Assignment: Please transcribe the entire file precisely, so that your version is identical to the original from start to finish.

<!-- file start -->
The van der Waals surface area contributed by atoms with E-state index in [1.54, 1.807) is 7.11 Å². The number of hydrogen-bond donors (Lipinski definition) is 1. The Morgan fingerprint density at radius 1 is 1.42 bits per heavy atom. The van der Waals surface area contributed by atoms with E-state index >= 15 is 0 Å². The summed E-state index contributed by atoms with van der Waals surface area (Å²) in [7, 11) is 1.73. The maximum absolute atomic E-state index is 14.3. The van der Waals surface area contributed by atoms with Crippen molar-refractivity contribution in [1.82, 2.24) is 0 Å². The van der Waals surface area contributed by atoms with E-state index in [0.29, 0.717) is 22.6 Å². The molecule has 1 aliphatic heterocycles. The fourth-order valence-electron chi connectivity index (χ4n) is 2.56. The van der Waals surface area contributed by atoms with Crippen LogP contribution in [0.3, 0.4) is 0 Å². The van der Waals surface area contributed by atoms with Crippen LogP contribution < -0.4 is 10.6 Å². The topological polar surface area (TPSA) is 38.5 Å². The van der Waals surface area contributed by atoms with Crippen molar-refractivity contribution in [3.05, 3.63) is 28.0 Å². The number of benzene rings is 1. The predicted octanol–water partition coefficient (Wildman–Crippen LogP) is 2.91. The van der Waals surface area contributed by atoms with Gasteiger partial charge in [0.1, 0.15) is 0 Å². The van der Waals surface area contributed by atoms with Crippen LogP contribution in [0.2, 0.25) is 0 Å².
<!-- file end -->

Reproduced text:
The van der Waals surface area contributed by atoms with E-state index in [1.54, 1.807) is 7.11 Å². The number of hydrogen-bond donors (Lipinski definition) is 1. The Morgan fingerprint density at radius 1 is 1.42 bits per heavy atom. The van der Waals surface area contributed by atoms with E-state index >= 15 is 0 Å². The summed E-state index contributed by atoms with van der Waals surface area (Å²) in [7, 11) is 1.73. The maximum absolute atomic E-state index is 14.3. The van der Waals surface area contributed by atoms with Crippen molar-refractivity contribution in [1.82, 2.24) is 0 Å². The van der Waals surface area contributed by atoms with E-state index in [0.29, 0.717) is 22.6 Å². The molecule has 1 aliphatic heterocycles. The fourth-order valence-electron chi connectivity index (χ4n) is 2.56. The van der Waals surface area contributed by atoms with Crippen LogP contribution in [0.3, 0.4) is 0 Å². The van der Waals surface area contributed by atoms with Crippen LogP contribution < -0.4 is 10.6 Å². The topological polar surface area (TPSA) is 38.5 Å². The van der Waals surface area contributed by atoms with Crippen molar-refractivity contribution in [3.05, 3.63) is 28.0 Å². The number of benzene rings is 1. The predicted octanol–water partition coefficient (Wildman–Crippen LogP) is 2.91. The van der Waals surface area contributed by atoms with Gasteiger partial charge in [0.1, 0.15) is 0 Å². The van der Waals surface area contributed by atoms with Crippen LogP contribution in [0.2, 0.25) is 0 Å².